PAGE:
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Friday, January 28, 2022

Delhi: Ex-court staffer gets 5 years in jail for threatening to kill judge’s children

While handing out the sentence, the court said, “Creating fear in the mind of the judge affects his/her ability to function properly which directly affects the justice dispensation system and the same is an unpardonable act."

Written by Anand Mohan J | New Delhi |
January 8, 2022 8:34:18 am
Delhi Commission for the Protection of Child Rights (DCPCR), legal aid, children legal aid, Delhi news, Delhi city news, New Delhi, India news, Indian Express News Service, Express News Service, Express News, Indian Express India NewsThe court noted that the convict “acted like an obdurate criminal by continuously texting threatening messages to the victim for extortion”.

A Delhi court has sentenced a former court staffer for threatening to kill a judge’s children to five years’ imprisonment. The court observed that creating fear in the mind of a judge affects the justice dispensation system and was an unpardonable act.

Chief Metropolitan Magistrate Dr Pankaj Sharma sentenced the convict, Shiv Shankar Prasad, who pleaded for leniency, while submitting that he had faced “humiliation and indignity in society” as he had lost his job. The court also imposed a fine of Rs 1 lakh on the convict, who was found guilty under IPC Sections 387 (putting person in fear of death or of grievous hurt, in order to commit extortion) and 506 (punishment for criminal intimidation).

The prosecution argued that the convict “became a monster” and indulged in a “gruesome crime” by putting the judge in fear for a considerable amount of time.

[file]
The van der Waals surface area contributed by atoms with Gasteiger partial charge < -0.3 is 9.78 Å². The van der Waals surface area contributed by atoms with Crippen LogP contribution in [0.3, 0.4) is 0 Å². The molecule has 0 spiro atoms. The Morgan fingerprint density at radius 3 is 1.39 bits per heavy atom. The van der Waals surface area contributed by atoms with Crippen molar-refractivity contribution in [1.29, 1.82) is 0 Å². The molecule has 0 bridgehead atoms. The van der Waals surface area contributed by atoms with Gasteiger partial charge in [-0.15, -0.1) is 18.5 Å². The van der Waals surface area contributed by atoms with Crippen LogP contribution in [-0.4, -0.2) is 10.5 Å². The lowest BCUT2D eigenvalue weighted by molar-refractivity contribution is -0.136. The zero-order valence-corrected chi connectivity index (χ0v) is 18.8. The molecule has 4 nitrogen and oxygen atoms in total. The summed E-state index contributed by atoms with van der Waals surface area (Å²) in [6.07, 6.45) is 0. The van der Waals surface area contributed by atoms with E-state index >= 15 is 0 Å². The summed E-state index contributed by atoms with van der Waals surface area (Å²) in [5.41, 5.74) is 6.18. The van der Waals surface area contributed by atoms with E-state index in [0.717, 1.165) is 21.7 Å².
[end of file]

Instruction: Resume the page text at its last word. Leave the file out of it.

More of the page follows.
While handing out the sentence, the court said, “Creating fear in the mind of the judge affects his/her ability to function properly which directly affects the justice dispensation system and the same is an unpardonable act. The crime of the convict is an egregious act, which has affected the stream of justice and also created trust deficit among judges and support staff. The crime committed by convict is required to be dealt with in a manner which could prevent recurrence of such incidents in future.”

The convict had, at the time, worked as an Ahlmad and got to know about some family-related issues that the judge was facing and used that to extort her. He was later arrested by the Special Cell, which investigated the case in 2007 when the Ahlmad was 27 years old.

The court noted that the convict “acted like an obdurate criminal by continuously texting threatening messages to the victim for extortion”.

It further stressed that “workplace trust plays an important role” and the convict “misused that very trust by becoming aware of the vulnerability of his boss and made a sinister plan to extort money from her by putting her in fear of death of her children”.

The court said “the tone and tenor of the messages were enough to raise an alarm to her (the judge) which had caused great fear, anguish and agony in her mind”.

“Being the mother of two children, she would have naturally got threatened… The terror created by the convict had certainly disturbed her peace of mind and even the tempo of doing her official duties,” the court said.

It said the convict not only betrayed the judge’s trust but also shattered the trust “which an officer reposes with his/her support staff”.

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